The holidays can be hectic. Between parties, hosting family and friends, shopping, cooking, and trying to actually enjoy this time, you’ve got more than enough on your plate. So when you or your child come down with the flu or badly burn a finger trying to make your grandmother’s candy recipe, it can feel like the straw that broke the camel’s back.
Hi there! If you are just joining us, we are midway through a blog series on health during colder weather. We’ve already talked about pursuing fitness through outdoor and indoor activities, and we’ve also covered ideas for eating seasonally with winter squash, cruciferous vegetables, and baked goods. Keep checking back here for more recipes and tips for protecting and increasing your mental and emotional health as the days grow shorter and colder.
Healthy eating influencers often tout the benefits of eating seasonally. By thi,s they mean eating those things that are in season in your part of the world; those fruits and vegetables that can reasonably be considered fresh. But if you live in a part of the country where temperatures are on a downward trend right now, the list of things that are “in season” is shrinking by the day.
Thanks for joining us! We’re about halfway through a blog series on ways to prioritize your health during the fall and winter. So far we’ve detailed some ideas for both indoor and outdoor exercise as well as seasonal eating tips using winter squash and cruciferous vegetables. Keep checking back for more recipes and additional tips on keeping yourself mentally and emotionally healthy throughout the autumn months.
During the autumn, bread and pastries infused with cinnamon, caramel, and pumpkin (just to name a few flavors) are on display at every bakery, coffee shop, and café. At home, Thanksgiving tables groan under bread and pies, and we start baking cookies because after all, this is the time of year for it. There’s no denying these baked goods are a delicious way to celebrate the season, but indulging has its consequences.
Welcome! If you’re just joining us, you have arrived in the middle of a blog series on improving and maintaining your health during the fall and winter. We’ve already covered some ideas for staying active in colder weather, both indoors and outdoors, as well as recipes for winter squash. Stay tuned for more delicious seasonal recipes and ways to protect your mental and emotional health as the days get shorter.
Thanksgiving is just around the corner, and everywhere you look, comfort foods will start to threaten your best intentions. Before you give up on being able to have the things you love, we’d like to suggest redefining comfort food to mean flavorful and satisfying, rather than fattening.
Over the next several months, we're covering a variety of ways to maintain your health during the colder months. We've already looked at some fun ways you and your family can keep moving both outdoors and indoors. Looking ahead, keep an eye out for seasonal recipes and tips for supporting your emotional and mental health as temperatures drop.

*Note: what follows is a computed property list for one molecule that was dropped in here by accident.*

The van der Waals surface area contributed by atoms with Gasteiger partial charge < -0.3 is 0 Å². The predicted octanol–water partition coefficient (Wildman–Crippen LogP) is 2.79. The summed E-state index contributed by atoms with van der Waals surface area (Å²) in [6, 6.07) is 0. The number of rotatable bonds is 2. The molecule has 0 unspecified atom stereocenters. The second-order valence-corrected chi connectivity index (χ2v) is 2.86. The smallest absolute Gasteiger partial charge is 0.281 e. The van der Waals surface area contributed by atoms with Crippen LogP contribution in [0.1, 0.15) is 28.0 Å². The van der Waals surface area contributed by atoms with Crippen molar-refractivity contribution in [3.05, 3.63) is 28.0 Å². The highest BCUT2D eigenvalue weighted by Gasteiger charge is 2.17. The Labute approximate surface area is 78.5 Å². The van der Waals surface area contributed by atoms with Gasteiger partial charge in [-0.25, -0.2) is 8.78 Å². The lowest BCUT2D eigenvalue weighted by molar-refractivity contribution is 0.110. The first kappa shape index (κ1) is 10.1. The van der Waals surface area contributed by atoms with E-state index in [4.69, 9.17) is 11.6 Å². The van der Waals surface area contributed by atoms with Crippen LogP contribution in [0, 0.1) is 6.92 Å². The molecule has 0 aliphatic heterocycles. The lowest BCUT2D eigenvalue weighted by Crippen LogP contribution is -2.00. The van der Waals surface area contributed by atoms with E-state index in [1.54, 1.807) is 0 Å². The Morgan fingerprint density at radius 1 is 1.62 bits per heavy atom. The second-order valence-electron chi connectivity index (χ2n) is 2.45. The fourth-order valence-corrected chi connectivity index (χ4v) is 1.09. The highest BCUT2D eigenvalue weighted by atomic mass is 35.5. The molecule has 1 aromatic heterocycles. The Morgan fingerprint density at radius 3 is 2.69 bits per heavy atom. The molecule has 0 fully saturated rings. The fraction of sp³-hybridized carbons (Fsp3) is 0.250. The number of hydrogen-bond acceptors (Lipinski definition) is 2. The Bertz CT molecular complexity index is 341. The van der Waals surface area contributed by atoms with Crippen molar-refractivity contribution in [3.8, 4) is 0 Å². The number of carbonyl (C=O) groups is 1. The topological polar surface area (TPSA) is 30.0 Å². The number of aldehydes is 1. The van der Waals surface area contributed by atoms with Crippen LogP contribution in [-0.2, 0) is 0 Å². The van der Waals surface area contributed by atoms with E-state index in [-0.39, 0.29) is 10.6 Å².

You’re trying to get or stay on-track during the fall. Does that mean the delicious flavors of the season are off-limits? Not at all! A surefire way to keep sugar and fat consumption under control is to simply plan ahead.
Welcome! We’re in the middle of a series on fall and winter wellness. Check back here for ideas for managing your diet, staying active, and reducing stress as the holidays approach.
In our last post, we covered some ways we can prioritize fitness by fighting the urge to hibernate and instead enjoying autumn’s many opportunities for physical activity. Now that the days are getting shorter and temperatures continue to drop, it’s even more important that we find ways to keep moving indoors as well.
If you love someone who suffers from Alzheimer’s disease, you might already know that November is National Alzheimer’s Disease Awareness Month. Raising awareness about this devastating disease is a mission I personally care deeply about because it is what took my grandfather’s life. Throughout the course of his illness, I watched as this once-loving man slowly became withdrawn and angry, ultimately unable to care for himself. The effects of his disease threatened to tear my family apart.
John Hunt, MD
Chief Medical Officer, National Coalition of Healthcare Sharing Ministries
As members of the Liberty HealthShare community, each of us has the responsibility to steward the resources of the entire membership. In order for healthcare sharing to function the way it should, we are duty-bound to try and save money whenever we access the health system. And let’s not be naïve: the health system is out to take all the money it can.
Members of healthcare sharing ministries are a unique breed. We are determined to protect our individual liberties, and yet we have committed ourselves to sharing with this community. These two behaviors may seem incongruous to some, but we believe they go hand in hand. For many of us, it is our individual freedom that compels us to share with others as they share with us. We want others to remain free as well. Participating in elections is one of the main ways we preserve and protect our unalienable rights.